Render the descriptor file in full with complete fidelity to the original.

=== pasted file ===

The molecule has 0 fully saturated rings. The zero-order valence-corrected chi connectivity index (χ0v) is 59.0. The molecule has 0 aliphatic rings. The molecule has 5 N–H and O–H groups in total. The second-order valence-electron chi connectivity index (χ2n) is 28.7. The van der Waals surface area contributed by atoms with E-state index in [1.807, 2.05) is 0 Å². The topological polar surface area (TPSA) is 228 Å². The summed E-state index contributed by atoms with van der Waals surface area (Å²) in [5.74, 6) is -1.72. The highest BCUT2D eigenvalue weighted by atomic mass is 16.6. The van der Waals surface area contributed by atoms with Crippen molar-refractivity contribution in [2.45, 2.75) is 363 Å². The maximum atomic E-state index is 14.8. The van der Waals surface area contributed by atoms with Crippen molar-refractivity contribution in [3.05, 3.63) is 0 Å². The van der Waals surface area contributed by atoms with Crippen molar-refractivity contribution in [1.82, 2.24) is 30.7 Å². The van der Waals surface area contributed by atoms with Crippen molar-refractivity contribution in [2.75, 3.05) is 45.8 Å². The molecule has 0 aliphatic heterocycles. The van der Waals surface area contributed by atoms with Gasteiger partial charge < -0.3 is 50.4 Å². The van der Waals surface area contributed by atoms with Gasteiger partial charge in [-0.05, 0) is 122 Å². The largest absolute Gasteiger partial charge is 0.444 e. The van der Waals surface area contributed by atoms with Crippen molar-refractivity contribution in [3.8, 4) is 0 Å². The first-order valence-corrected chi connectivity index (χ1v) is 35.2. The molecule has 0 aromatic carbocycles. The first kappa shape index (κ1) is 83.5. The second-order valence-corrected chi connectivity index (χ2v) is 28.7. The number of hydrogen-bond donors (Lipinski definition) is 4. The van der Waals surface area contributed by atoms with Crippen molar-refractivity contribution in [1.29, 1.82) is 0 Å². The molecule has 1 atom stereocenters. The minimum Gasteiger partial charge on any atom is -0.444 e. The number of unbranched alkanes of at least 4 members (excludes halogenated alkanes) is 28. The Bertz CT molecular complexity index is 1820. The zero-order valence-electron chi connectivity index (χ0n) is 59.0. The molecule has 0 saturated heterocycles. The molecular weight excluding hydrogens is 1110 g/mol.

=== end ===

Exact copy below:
The molecule has 0 fully saturated rings. The zero-order valence-corrected chi connectivity index (χ0v) is 59.0. The molecule has 0 aliphatic rings. The molecule has 5 N–H and O–H groups in total. The second-order valence-electron chi connectivity index (χ2n) is 28.7. The van der Waals surface area contributed by atoms with E-state index in [1.807, 2.05) is 0 Å². The topological polar surface area (TPSA) is 228 Å². The summed E-state index contributed by atoms with van der Waals surface area (Å²) in [5.74, 6) is -1.72. The highest BCUT2D eigenvalue weighted by atomic mass is 16.6. The van der Waals surface area contributed by atoms with Crippen molar-refractivity contribution in [2.45, 2.75) is 363 Å². The maximum atomic E-state index is 14.8. The van der Waals surface area contributed by atoms with Crippen molar-refractivity contribution in [3.05, 3.63) is 0 Å². The van der Waals surface area contributed by atoms with Crippen molar-refractivity contribution in [1.82, 2.24) is 30.7 Å². The van der Waals surface area contributed by atoms with Crippen molar-refractivity contribution in [2.75, 3.05) is 45.8 Å². The molecule has 0 aliphatic heterocycles. The van der Waals surface area contributed by atoms with Gasteiger partial charge < -0.3 is 50.4 Å². The van der Waals surface area contributed by atoms with Gasteiger partial charge in [-0.05, 0) is 122 Å². The largest absolute Gasteiger partial charge is 0.444 e. The van der Waals surface area contributed by atoms with Crippen molar-refractivity contribution in [3.8, 4) is 0 Å². The first-order valence-corrected chi connectivity index (χ1v) is 35.2. The molecule has 0 aromatic carbocycles. The first kappa shape index (κ1) is 83.5. The second-order valence-corrected chi connectivity index (χ2v) is 28.7. The number of hydrogen-bond donors (Lipinski definition) is 4. The van der Waals surface area contributed by atoms with Crippen molar-refractivity contribution in [1.29, 1.82) is 0 Å². The molecule has 1 atom stereocenters. The minimum Gasteiger partial charge on any atom is -0.444 e. The number of unbranched alkanes of at least 4 members (excludes halogenated alkanes) is 28. The Bertz CT molecular complexity index is 1820. The zero-order valence-electron chi connectivity index (χ0n) is 59.0. The molecule has 0 saturated heterocycles. The molecular weight excluding hydrogens is 1110 g/mol.